Yoga May Help Stroke Survivors Improve Balance: Study
Yoga is a science that has been practiced for thousands of years and is considered therapeutic. Yoga helps in relieving stress and boosts confidence. Apart from these there are other health benefits one can grab from doing yoga regularly.
According to the latest research in the American Heart Association journal Stroke, Group yoga can improve balance in stroke survivors who no longer receive rehabilitative care. There was also an improvement in the mindset of patients about their disability.
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The researchers tested the potential benefits of yoga among chronic stroke survivors, who had suffered with strokes more than six months earlier.
"For people with chronic stroke, something like yoga in a group environment is cost effective and appears to improve motor function and balance," said Arlene Schmid, lead researcher and a rehabilitation research scientist at Roudebush Veterans Administration-Medical Center and Indiana University, Department of Occupational Therapy in Indianapolis.
The study was conducted on 47 participants and had about three quarter male veterans which were divided into three groups. The oldest patient in the study was in his 90s. The researchers made sure that the participants had to be able to stand on their own at the study's onset which was: Twice-weekly group yoga for eight weeks; a yoga-plus group, which met twice weekly and had a relaxation recording to use at least three times a week; and a usual medical care group that did no rehabilitation.
The yoga classes included modified yoga postures, relaxation, and meditation. Classes grew more challenging each week. They were compared with patients in the usual-care group, those who completed yoga or yoga-plus significantly, improved their balance.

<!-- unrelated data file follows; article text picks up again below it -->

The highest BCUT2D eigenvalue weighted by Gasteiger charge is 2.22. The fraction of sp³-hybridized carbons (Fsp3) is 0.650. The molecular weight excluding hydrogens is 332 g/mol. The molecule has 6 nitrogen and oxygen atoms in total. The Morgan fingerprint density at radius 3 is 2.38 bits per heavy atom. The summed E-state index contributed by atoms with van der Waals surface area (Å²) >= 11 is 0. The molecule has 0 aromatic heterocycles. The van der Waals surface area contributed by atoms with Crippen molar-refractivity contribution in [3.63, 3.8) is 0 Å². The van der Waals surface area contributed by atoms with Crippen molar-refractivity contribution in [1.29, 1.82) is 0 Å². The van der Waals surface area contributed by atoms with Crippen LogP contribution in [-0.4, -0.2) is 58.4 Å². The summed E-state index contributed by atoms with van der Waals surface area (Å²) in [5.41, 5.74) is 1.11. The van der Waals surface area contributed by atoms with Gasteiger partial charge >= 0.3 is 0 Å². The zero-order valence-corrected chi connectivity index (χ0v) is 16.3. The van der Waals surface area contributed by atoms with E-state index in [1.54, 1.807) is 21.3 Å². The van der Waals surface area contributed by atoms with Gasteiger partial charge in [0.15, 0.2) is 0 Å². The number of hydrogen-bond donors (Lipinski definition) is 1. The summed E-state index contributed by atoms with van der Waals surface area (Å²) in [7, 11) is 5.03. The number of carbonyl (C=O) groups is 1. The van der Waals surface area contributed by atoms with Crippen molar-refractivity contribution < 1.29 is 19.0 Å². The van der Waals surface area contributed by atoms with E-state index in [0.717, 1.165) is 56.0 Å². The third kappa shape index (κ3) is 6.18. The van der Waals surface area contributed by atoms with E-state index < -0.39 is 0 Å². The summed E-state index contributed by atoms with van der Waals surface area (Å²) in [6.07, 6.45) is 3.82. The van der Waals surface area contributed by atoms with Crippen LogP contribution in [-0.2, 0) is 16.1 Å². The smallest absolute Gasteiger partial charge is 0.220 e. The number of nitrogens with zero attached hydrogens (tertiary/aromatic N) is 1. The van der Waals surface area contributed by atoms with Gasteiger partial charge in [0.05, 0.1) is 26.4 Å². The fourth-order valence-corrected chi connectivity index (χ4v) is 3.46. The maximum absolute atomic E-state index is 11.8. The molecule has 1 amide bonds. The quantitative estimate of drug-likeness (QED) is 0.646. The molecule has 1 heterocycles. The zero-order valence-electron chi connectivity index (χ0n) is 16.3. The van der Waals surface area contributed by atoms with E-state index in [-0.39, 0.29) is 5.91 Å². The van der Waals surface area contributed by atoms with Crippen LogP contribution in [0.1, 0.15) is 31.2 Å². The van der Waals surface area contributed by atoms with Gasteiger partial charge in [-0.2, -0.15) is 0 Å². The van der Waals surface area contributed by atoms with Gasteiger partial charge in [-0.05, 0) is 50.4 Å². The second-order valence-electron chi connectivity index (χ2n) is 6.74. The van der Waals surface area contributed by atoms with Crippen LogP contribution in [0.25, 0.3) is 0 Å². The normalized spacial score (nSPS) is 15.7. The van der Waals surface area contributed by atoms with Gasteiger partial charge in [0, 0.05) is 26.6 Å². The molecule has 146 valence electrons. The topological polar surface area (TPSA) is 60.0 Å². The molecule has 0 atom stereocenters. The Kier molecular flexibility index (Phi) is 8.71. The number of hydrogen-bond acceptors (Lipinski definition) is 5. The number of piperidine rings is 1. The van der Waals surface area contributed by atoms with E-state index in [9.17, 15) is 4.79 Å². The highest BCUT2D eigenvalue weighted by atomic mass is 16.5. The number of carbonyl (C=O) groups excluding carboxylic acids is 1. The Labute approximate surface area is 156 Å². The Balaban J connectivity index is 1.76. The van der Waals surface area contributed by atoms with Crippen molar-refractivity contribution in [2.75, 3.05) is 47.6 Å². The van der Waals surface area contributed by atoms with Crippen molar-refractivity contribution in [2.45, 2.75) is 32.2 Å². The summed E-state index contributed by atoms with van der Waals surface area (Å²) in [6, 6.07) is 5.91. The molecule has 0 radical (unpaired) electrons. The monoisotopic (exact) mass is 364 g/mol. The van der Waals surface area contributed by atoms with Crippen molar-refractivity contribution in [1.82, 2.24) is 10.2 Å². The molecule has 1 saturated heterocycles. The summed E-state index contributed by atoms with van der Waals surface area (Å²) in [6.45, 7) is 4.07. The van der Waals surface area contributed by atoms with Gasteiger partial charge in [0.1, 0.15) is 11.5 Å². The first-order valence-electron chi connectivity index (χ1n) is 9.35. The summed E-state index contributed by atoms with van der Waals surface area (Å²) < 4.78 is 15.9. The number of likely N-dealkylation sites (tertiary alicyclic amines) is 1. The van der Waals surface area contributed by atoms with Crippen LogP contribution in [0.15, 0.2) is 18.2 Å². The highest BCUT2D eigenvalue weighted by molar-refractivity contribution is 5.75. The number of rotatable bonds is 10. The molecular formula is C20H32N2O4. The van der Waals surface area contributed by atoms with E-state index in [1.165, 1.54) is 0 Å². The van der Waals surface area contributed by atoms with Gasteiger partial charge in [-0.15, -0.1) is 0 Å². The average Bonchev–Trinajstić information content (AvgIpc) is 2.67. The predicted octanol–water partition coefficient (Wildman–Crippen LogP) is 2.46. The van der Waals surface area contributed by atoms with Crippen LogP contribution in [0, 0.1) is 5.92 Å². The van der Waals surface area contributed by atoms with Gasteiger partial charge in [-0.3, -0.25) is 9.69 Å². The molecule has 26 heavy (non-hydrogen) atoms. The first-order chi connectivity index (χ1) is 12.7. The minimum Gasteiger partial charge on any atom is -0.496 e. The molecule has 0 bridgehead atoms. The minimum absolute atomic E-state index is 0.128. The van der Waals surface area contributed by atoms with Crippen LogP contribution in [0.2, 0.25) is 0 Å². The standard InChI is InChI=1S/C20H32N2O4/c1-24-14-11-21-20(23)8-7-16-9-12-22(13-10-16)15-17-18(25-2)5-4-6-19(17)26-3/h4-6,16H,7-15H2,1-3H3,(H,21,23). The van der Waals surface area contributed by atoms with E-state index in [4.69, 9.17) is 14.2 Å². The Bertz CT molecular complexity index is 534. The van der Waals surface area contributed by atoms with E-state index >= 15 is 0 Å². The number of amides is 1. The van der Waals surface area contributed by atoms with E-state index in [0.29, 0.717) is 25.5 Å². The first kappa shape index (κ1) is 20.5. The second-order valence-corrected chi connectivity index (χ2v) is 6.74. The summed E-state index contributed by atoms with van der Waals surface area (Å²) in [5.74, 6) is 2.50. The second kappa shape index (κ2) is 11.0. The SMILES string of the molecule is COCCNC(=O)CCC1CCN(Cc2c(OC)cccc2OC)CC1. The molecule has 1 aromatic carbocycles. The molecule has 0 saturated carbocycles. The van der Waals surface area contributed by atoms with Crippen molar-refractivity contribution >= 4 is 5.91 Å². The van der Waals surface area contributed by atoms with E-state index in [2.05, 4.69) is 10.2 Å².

According to the researchers, "Balance problems frequently last long after a person suffers a stroke, and are related to greater disability and a higher risk of falls." They also noticed that survivors in the yoga groups had improved scores for independence and quality of life and were less afraid of falling.
For chronic stroke patients, even if they remain disabled, natural recovery and acute rehabilitation therapy typically ends after six months, or maybe a year," said Schmid. "Improvements after the six-month window can take longer to occur. But we know for a fact that the brain still can change. The problem is the healthcare system is not necessarily willing to pay for that change. The study demonstrated that with some assistance, even chronic stroke patients with significant paralysis on one side can manage to do modified yoga poses."
"However, stroke patients looking for such help might have a hard time finding qualified yoga therapists to work with," Schmid said. "Some occupational and physical therapists are integrating yoga into their practice, even though there's scant evidence at this point to support its effectiveness."
The researchers were able to draw a limited conclusion from study as the number of participants in the study was small.